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Is Your College Student's Halloween Costume Offensive?Marybeth Bock, MPH
I chose my job recruiting and training college students to mentor and improve college access for low-income, first-generation or otherwise at-risk middle school students for many reasons but one in particular: I believe that by inspiring college students to get involved in their communities, together we can have a greater impact than I could alone.
Giving college students space to have their voices heard, helping them value, appreciate and learn from their own and others’ diverse identities and experiences, and teaching them to be engaged citizens is the most important work any educator can do.
Teaching students how to have a positive impact on the lives of others should be crucial learning outcomes for any institution of higher education. My dream is for my students eventually to have these same goals for the people with whom they interact every day no matter what career they pursue.
Commonplace as civic learning may seem on college campuses today, John Saltmarsh notes in an article on the Association of American Colleges and University website that it wasn’t until the early 1990s that service and academics were commonly woven together. Here is information to share with your students about how civic education (either through a formal service learning program or by volunteering on their own) can enrich their college experience and preparation for a future career.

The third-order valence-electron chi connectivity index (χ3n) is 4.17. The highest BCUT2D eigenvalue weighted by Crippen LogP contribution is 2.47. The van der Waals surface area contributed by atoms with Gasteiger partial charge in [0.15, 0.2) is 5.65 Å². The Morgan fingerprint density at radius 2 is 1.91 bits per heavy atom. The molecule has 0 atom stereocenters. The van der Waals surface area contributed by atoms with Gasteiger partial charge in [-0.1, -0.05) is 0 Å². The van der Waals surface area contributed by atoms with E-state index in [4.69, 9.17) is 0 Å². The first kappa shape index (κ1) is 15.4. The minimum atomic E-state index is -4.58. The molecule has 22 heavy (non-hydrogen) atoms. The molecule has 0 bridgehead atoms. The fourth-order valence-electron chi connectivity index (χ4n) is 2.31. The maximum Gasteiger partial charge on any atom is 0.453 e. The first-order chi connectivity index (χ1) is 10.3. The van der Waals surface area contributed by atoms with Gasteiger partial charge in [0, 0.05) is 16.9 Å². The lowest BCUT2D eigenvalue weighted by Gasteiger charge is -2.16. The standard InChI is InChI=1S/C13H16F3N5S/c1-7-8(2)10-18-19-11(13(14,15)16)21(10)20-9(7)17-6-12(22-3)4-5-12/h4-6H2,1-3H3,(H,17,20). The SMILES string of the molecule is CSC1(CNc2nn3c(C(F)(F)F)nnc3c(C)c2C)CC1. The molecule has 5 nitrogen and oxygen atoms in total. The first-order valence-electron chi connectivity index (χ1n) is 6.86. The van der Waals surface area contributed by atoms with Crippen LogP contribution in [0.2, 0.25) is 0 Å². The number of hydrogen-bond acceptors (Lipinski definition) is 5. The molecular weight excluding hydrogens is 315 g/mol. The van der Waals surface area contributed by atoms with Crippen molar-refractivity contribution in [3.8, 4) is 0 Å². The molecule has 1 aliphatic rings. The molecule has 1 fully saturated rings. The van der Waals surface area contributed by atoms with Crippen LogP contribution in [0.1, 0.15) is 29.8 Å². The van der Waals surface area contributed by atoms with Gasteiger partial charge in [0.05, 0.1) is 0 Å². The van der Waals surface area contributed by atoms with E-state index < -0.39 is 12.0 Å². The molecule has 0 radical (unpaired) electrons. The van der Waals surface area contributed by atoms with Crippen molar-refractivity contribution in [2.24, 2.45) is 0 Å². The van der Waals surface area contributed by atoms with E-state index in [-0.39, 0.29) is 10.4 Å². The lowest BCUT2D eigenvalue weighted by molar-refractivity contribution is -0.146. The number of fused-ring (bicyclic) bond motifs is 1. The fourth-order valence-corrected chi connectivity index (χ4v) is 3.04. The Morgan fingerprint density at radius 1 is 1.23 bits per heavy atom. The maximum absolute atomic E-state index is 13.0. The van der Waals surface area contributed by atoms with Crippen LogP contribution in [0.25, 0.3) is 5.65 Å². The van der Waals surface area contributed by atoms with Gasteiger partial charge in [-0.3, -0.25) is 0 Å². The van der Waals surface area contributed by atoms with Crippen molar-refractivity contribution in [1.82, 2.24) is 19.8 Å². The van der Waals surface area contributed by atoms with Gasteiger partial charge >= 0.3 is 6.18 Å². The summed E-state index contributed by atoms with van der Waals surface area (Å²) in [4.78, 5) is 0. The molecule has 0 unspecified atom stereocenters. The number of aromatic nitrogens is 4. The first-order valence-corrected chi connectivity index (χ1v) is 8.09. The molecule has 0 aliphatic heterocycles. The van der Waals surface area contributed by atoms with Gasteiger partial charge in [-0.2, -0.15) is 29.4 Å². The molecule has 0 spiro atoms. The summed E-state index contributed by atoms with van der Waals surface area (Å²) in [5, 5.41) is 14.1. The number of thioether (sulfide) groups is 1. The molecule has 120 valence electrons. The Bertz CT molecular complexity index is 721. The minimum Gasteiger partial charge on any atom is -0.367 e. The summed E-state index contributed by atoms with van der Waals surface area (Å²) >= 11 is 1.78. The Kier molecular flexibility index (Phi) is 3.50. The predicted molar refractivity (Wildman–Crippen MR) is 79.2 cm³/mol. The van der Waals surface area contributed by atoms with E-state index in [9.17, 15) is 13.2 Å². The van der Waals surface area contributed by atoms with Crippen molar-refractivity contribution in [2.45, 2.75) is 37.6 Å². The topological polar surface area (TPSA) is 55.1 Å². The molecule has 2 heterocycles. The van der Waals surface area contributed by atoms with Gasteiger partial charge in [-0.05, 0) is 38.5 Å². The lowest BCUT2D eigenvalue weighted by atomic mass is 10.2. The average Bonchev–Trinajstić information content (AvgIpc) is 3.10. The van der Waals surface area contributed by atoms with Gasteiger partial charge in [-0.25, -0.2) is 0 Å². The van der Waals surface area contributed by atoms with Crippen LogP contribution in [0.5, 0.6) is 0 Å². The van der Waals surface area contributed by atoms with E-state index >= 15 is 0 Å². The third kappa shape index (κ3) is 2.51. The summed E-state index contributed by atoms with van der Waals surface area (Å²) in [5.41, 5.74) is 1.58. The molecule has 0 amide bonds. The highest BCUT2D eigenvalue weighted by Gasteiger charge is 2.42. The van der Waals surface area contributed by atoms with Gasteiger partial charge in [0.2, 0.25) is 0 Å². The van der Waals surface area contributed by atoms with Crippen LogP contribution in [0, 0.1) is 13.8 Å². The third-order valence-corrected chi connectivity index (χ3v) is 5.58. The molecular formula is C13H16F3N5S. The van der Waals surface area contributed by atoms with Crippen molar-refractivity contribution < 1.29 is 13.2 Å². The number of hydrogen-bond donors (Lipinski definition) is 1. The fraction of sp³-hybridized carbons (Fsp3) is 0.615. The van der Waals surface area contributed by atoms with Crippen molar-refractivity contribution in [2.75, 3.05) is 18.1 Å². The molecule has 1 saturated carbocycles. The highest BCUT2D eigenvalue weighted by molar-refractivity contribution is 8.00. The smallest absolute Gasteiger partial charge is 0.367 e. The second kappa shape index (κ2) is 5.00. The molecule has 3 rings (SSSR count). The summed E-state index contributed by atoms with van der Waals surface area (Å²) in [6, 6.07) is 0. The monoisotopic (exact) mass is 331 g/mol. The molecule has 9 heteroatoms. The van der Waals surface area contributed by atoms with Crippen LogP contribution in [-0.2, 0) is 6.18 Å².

“Civic engagement” is a popular buzzword in higher education, but on many campuses, passive, lecture-style education remains the status quo. While large lectures may not be entirely avoidable at some universities, classes with a service-learning component tend to be smaller, with more active participation required both in and out of class.
Whether your student majors in pre-med, business or English, they will benefit from taking at least one class involving experiential learning and a closer relationship with the professor, peers and community mentors. At Duke University, service learning courses are offered in 40 academic subject areas and involve 20 volunteer hours which are “integrally related to the academic subject matter of the course.” In addition, students are asked to reflect on the ethical and civic dimensions of their experience. Examples include “Chemistry Outreach: Sharing Chemistry with the Community,” a dance course titled “Performing Sexual Health,” and a writing course called “The Pet Connection” that examines therapeutic rehabilitation programs like “Puppies Behind Bars” and equine therapy for children with autism.
Many service learning, leadership or civic engagement classes still carry the burden of being an elective, which implies “easy,” “GPA booster” and “not necessary,” but in reality this label describes a class that, rather than fitting into one academic discipline, involves lessons applicable to any major and is often more time-consuming than a traditional course. The 2014 White House Summit on Civic Learning and National Service concluded that the attitude in academia toward civic engagement and service learning must shift from “elective and available to pervasive and expected.” Colleges across the country have worked to make these types of courses as rigorous and their outcomes as measureable as those of core courses. They no longer deserve to be seen as a sacrifice for a more prestigious course title on a transcript or a copout to receive an easy A.